Shelly Thacker's new Western romance, Into The Sunset, left me wanting. Although the writing is good enough to make it easy to read, the story itself is ordinary, with the exception of three or four small scenes that showed promise.
The heroine is a young girl from a bad background who becomes a rich man's mistress rather than starve. When Antoinette Sutton becomes pregnant, her lover gives her $50 and tells her to leave. He is accidentally shot during their confrontation and she flees, correctly assuming that no one will believe she is not at fault. The man's vengeful wife sends his guilt-ridden brother, famous Federal Marshall Lucas McKenna, after her with the reminder that in an uncivilized place like the West, no questions will be asked if he has to kill her to bring her in.
Lucas catches up with Annie in the dying town of Eminence, Colorado, where kindly townsfolk took her in after she suffered a miscarriage on the stage. Annie is injured again when she tries to escape Lucas, and her injury prevents him from taking her back to St. Charles, Missouri, to stand trial. Lucas commandeers an abandoned hotel to serve as a jail and locks Annie up. During their forced intimacy as captive and jailer, Annie and Lucas discover an almost overwhelming passion for each other despite the fact that he hates and despises her.
There is something particularly disturbing about a story line that focuses on the heroine's growing attachment to her jailer. While it is true that Lucas eventually becomes convinced of Annie's innocence, he lusts after her long before that, and as her jailer, has access to her that she can neither control nor curtail. Although this disturbs her, it also excites her. Yuck.
To be fair, Lucas struggles against his attraction right up until the moment he breaks down and seduces her. His integrity reasserts itself immediately after this – for him – pleasurable lapse, and he continues to let her believe he despises her in order to maintain his distance. Poor Annie is left to believe that he simply took advantage of his position to scratch an itch – and she still keeps falling in love with him.
Neither of these characters fully came to life for me. Lucas is supposed to be tough as nails, and just as righteous: a real Old Testament sort of guy. Unfortunately, he struck me as similar to Caleb Black in Elizabeth Lowell's Only His. But Lowell's character is righteous out of a belief that his personal search for retribution is a necessary individual effort that preserves the moral order in a lawless land. Lucas is concerned about bringing his brother's killer to justice, but his sense of himself is less sophisticated, and his struggle to come to terms with his increasingly ambivalent feelings for Annie left me feeling annoyed rather than sympathetic.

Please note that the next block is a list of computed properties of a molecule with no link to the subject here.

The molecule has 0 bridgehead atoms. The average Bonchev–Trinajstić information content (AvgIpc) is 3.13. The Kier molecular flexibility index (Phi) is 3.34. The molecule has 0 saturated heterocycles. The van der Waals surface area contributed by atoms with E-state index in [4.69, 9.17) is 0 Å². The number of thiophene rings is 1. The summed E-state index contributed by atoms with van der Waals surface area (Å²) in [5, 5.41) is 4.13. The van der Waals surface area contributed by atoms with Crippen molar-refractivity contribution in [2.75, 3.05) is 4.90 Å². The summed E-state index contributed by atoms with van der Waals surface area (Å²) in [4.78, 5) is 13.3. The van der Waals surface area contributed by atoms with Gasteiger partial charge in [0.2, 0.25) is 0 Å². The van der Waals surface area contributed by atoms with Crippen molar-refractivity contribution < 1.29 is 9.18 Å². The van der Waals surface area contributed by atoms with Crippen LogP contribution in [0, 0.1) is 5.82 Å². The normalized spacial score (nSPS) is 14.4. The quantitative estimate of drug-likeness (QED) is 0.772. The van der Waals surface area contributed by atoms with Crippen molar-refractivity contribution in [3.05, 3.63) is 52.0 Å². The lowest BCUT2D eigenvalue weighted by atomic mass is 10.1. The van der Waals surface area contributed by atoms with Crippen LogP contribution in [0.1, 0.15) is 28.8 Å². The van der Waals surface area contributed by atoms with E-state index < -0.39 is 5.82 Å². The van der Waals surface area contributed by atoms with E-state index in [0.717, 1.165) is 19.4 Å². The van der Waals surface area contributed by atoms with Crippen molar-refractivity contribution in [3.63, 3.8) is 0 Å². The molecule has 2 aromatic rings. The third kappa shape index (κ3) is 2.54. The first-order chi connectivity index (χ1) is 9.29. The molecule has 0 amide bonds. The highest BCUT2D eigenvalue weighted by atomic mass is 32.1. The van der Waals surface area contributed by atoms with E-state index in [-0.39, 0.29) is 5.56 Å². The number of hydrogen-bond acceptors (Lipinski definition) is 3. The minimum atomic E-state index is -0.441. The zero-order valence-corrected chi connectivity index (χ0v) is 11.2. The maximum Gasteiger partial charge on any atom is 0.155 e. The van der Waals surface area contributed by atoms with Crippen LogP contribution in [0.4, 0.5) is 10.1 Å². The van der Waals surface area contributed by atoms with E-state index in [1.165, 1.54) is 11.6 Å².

Poor Annie is almost too pitiful a character to criticize. Despised as a young girl because her mother was a whore, she couldn't go to school. Practically sold into the relationship with Lucas' brother by her own mother, she lost everything she ever cared about when she miscarried the baby he rejected. Throughout most of the book she feels unworthy, and her fantasies about being cared for by Lucas – though distressing, given his treatment of her – are clearly the best she can hope for. She's a sweetie with an understandably limited imagination.
My question is why would an author with a much wider imagination be content with a character like this? The best parts of the story – and they literally stood out for me as I read them – are a few scenes where Annie displays some feistiness and points out with devastating accuracy that Lucas is a hypocrite and naive in his judgment of her. For those few moments the embryo of a self-aware woman seems to appear – only to dissolve once again into a helpless waif whose vulnerability is her chief marketable asset.
The other inhabitants of the small town of Eminence are a collection of potentially interesting characters who also fail to take up their emotional space in the story. The doctor who saves Annie's life, the aging spinster who takes her in, the young boy who latches on to Lucas as a role model and hero: all are given enough life as characters to whet our interest, but none stands out as a true original.
When I finished this book I was disappointed. The story didn't take me to any new places, the characters didn't introduce me to any new people, the plot offered no new insights into human behavior. However, if you think I expect too much from a romance novel, you might enjoy this book more than I did. Into the Sunset is a comfortable read that keeps you in familiar territory; some days, that's enough.